Spotlights new fiction and non-fiction, picks out the best of the paperbacks, talks to authors and publishers, and unearths lost masterpieces.
|Defying any attempt to pigeonhole her skills and talents Mariella combines her television and radio career with that of a prolific journalist. |
Over a fifteen-year TV career she has continued to impress both audiences and critics with her friendly, accessible and intelligent screen presence. Her projects run the gamut from current affairs to movies and the arts.
As a journalist she is currently the film critic for Harpers And Queen and has a weekly dilemma column in The Observer Magazine, while her book reviews and travel pieces appear regularly in the press. She has also been a member of the Booker-Mann Prize panel.
|Listen to DBC Pierre interview|
The Reading Clinic:
Do you have a problem that concerns books? If so, Open Book's Reading Clinic wants to hear from you.
For instance, do you have a partner who never reads and want some suggestions as to what might entice them in to the world of literature?
Are there some books or genres that you have never managed to get your head round and to which you'd like an introduction?
What book do you give to the person who has read everything?
Where do I start with Proust?
What book should I take on a long train journey?
How do you get teenage boys to read?
If you want a full and frank discussion of your particular literary conundrum, then Open Book's Reading Clinic can prescribe the right book for you.
Please contact Open Book here with your literary ailment, giving as many details as you can including a daytime contact number if possible.
This week's programme:
Mariella Frostrup talks to Booker prize winning author DBC Pierre about his debut novel Vernon God Little. The book looks at the plight of an innocent adolescant winning through against the odds. Despite its unlikely subject matter - it tells the story of a young boy accused of taking part in the massacre of 16 of his class mates - the book is also very funny. DBC Pierre at one time suffered from a cocaine addiction and claimed that regret had inspired him to write his award winning book. How do emotions affect the way in which writers write - is it possible to write when you are in despair, or really angry? Open Book talks to writers Terence Blacker, Magaret Forster and Rachel Cusk about how emotions have inspired or inhibited them. And finally Mariella Frostrup is joined by two of Britain's funniest writers, John O'Farrel and Jenny Éclair to recommend some of the wittiest writing around. What makes a book funny to some and not to others. Is humour timeless and why are funny books looked down on. Find out how to have a literary laugh.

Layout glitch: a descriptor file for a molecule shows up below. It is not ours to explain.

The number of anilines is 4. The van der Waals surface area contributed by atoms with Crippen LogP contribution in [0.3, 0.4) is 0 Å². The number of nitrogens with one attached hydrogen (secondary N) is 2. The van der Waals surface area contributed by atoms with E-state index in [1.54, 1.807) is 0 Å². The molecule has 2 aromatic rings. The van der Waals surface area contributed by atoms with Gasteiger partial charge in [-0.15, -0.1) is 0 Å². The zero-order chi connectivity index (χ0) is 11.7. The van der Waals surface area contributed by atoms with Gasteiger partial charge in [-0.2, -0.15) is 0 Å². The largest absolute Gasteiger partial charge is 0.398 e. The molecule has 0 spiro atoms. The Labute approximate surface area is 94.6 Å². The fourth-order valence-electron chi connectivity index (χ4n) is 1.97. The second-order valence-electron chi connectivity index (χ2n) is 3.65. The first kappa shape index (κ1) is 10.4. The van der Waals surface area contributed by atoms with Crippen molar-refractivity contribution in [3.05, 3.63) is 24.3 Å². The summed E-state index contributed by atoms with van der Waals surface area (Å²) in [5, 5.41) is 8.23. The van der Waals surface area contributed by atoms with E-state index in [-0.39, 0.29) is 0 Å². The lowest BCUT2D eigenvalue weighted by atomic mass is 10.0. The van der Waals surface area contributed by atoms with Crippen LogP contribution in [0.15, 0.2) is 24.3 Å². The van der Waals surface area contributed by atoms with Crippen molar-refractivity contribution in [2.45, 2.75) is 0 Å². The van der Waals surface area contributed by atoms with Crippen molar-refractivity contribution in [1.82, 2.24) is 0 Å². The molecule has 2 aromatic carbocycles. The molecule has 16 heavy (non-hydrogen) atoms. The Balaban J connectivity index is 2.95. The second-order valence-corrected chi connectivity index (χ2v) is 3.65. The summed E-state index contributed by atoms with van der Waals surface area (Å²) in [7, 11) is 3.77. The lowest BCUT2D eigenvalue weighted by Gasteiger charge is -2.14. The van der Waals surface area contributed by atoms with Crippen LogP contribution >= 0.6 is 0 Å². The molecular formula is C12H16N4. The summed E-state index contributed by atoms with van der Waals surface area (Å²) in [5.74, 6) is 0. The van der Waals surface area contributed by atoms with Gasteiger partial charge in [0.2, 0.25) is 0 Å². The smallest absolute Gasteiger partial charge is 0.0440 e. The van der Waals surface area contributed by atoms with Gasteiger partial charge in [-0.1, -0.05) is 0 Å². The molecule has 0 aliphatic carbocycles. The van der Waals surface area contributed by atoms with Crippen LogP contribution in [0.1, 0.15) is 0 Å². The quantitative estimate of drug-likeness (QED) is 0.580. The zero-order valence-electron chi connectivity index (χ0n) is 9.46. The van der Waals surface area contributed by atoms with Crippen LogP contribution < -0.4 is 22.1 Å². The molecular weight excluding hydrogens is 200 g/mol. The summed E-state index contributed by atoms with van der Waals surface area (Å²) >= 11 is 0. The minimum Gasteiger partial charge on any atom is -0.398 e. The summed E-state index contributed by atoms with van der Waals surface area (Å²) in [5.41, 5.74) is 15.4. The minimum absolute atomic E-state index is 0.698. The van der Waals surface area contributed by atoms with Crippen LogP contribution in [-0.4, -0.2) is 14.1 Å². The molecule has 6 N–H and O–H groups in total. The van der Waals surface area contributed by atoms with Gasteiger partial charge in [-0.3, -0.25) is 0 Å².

Vernon God Little by DBC Pierre (Faber & Faber)
Have the Men Had Enough by Margaret Forster (Penguin Books)
Jane Eyre by Charlotte Bronte (Penguin Classics)
I Married A Communist by Philip Roth (Vintage)
A Life’s Work: On Becoming a Mother By Rachel Cusk (Fourth Estate)
Homebird by Terence Blacker (Macmillan Children’s Books)
The Rotters Club by Jonathan Coe (Penguin Books)
The Secret Diary of Adrian Mole Aged Thirteen and Three Quarters by Sue Townsend (Puffin Books)
Catch-22 by Joseph Heller (Vintage)
Health Food Cookery Book by Barbara Cartland (Hodder)
Billy Liar by Keith Waterhouse (Penguin Books)
Monty Python’s Big Red Book by Graham Chapman (Methuen Publishing)
Stars and Bars by William Boyd (Penguin Books)
The Comedians by Graham Greene (Vintage Classics)
The Onion Eaters by J. P. Donleavy (Penguin Books)
E-mail Open Book here with your comments and views.
Reading the Decades